We are doing a very cool thing for the 25 days of December (Advent) – we are doing an Advent Photo-A-Day Challenge! Folks are invited to take a photo each day for 25 days that is inspired by a specific word for that day. Today’s word is “Peace” and the photo I posted is to the left of my article. I debated on this because I also had a photo of my daughter kissing my son on the cheek (and him allowing it), which could have easily been a “peaceful” type of photo. But this particular photo had a purpose and a neat story.
I run at least once a week, but I strive for three runs. My neighborhood is quite beautiful, but very hilly (i.e., very challenging!). I took the difficult road recently – the road that is super hilly and steep. On this route I realized that I’d get to cross the bridge that covers the stream that our neighborhood was named after. I simply had to stop and take a photo. I stood there and listened – the sound of the water flowing over the rocks and the birds that were chirping was simply heavenly. It was a peaceful moment as my heavy breathing subsided and I was able to stop and just “be.” And, then, I began panting again as I finished my run. The peaceful rest actually helped me climb the big hill! I read somewhere that peace isn’t the absence of struggle, it’s the calm you find within it. <deep sigh> yea, I like that.
This was a slice of heavenly “peace” in my chaotic world. I reflect on that as the business of the holiday season is upon us – how do you find “peace” during this busy time?
If you would like to participate in this photo challenge, click HERE to see the info on Twitter or click HERE to catch us on Facebook. This is a great way to reflect during Advent – like a photo prayer journal! Enjoy!
Pastor Jan is still working through the New Testament letter of James as our church learns about Christian leadership. She sent the staff a list of five key Christian leadership principles from the letter of James and the first one jumped right out at me:
As we endure, we mature. When times are tough, don’t look for a way out, look for a way through. James 1:1-4
I have experienced this first-hand recently with my separation and now with our reconciliation. Grief is a tough thing – when you are in it and everyone around you is telling you that you WILL get through it and there is joy on the other side, you find it hard to believe any of it. I remember hearing that from countless people as I moved around numb from a broken heart, all the while wishing that I could just warp speed past the pain and go straight to the joy. I really and truly did NOT want to have to deal with the pain every day. It was horrible and I couldn’t imagine that there would be anything good to come out of it. If time machines existed, I would have spent my last dime to fast forward to that magical “joy” everyone kept telling me about. But, reality was what it was – I had to get through it, not around it.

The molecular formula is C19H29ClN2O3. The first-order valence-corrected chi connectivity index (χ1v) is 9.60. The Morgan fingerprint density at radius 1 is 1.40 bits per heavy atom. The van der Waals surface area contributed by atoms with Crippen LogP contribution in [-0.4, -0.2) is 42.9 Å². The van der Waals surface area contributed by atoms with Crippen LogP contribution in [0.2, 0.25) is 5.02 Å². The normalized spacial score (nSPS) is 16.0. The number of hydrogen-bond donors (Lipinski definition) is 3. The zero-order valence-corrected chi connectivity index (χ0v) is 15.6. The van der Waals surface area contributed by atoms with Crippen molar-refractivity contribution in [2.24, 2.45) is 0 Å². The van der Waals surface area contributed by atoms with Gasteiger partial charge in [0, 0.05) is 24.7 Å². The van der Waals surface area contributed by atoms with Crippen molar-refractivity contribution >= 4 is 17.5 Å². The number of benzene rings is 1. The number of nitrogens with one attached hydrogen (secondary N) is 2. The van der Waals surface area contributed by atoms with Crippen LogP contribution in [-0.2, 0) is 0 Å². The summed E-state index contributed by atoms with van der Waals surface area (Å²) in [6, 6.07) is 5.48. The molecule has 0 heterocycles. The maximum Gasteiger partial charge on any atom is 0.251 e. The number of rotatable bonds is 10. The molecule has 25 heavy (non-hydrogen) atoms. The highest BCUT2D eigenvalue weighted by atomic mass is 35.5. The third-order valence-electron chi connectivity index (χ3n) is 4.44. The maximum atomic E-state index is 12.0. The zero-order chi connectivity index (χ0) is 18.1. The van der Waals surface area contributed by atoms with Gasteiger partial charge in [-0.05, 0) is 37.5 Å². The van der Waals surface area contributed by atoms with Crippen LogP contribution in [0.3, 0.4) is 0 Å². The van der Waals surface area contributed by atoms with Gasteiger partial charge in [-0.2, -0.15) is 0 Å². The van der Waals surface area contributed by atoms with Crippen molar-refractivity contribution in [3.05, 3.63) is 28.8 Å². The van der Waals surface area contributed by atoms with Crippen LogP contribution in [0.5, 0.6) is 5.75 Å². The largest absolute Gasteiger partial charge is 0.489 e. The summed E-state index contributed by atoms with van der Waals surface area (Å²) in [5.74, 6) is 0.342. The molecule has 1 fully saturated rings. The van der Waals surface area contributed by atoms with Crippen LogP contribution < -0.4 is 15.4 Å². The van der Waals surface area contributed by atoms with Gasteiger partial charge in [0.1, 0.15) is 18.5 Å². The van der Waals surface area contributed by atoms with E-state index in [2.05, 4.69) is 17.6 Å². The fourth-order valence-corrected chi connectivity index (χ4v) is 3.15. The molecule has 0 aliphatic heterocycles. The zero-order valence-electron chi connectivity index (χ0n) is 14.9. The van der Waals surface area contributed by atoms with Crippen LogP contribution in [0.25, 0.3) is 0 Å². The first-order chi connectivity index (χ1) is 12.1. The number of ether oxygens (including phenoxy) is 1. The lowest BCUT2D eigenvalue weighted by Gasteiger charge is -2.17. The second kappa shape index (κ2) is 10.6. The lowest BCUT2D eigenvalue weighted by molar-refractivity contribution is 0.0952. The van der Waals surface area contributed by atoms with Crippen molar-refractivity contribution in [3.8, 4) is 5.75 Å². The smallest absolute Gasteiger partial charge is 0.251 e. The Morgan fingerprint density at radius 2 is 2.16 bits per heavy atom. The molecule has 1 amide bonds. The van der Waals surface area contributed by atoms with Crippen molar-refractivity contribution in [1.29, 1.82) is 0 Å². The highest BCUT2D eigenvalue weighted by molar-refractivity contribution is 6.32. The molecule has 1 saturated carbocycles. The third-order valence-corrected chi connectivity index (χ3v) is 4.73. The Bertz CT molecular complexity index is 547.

Today, I am able to reflect a bit differently on those dark days. Being beyond much of that and now working through the mixture of emotions that comes with reconciliation, I can pull from the wisdom that came from the struggle. For instance, I can look at my marriage/husband now and listen without judgement, talk without overreacting, and trust without assumptions <trust is still a struggle, but getting better>. I also learned that no one is responsible for my happiness – only I am responsible for my happiness. So many important life lessons and nuggets of wisdom came from that horrible time in my life. I’m so glad I didn’t find a way around it.
Having a marriage shatter will humble the strongest of souls. Then having to piece it back together will build a strength you didn’t know you had. Maturity and wisdom comes through these experiences, not in spite of them. The more we trudge through the muck of life, the more we grow and mature. God is with us through it and will work within us as we grow from it – but we have to go through, not around.
What are some nuggets of wisdom you’ve learned from a tough situation? Have you tried to get around the grief/heartache/pain? What was the outcome?
Over the past few years I’ve participated in the “Spirited Life” program that is part of the Duke University Clergy Health Initiative. This is a wonderful program that is much needed for us clergy who tend to take care of others more than we do ourselves. As the program began I recall feeling stunned at the statistics surrounding clergy when it came to poor health and depression. I suppose those of us whose profession it is to care for others have a hard time caring for ourselves. Sadly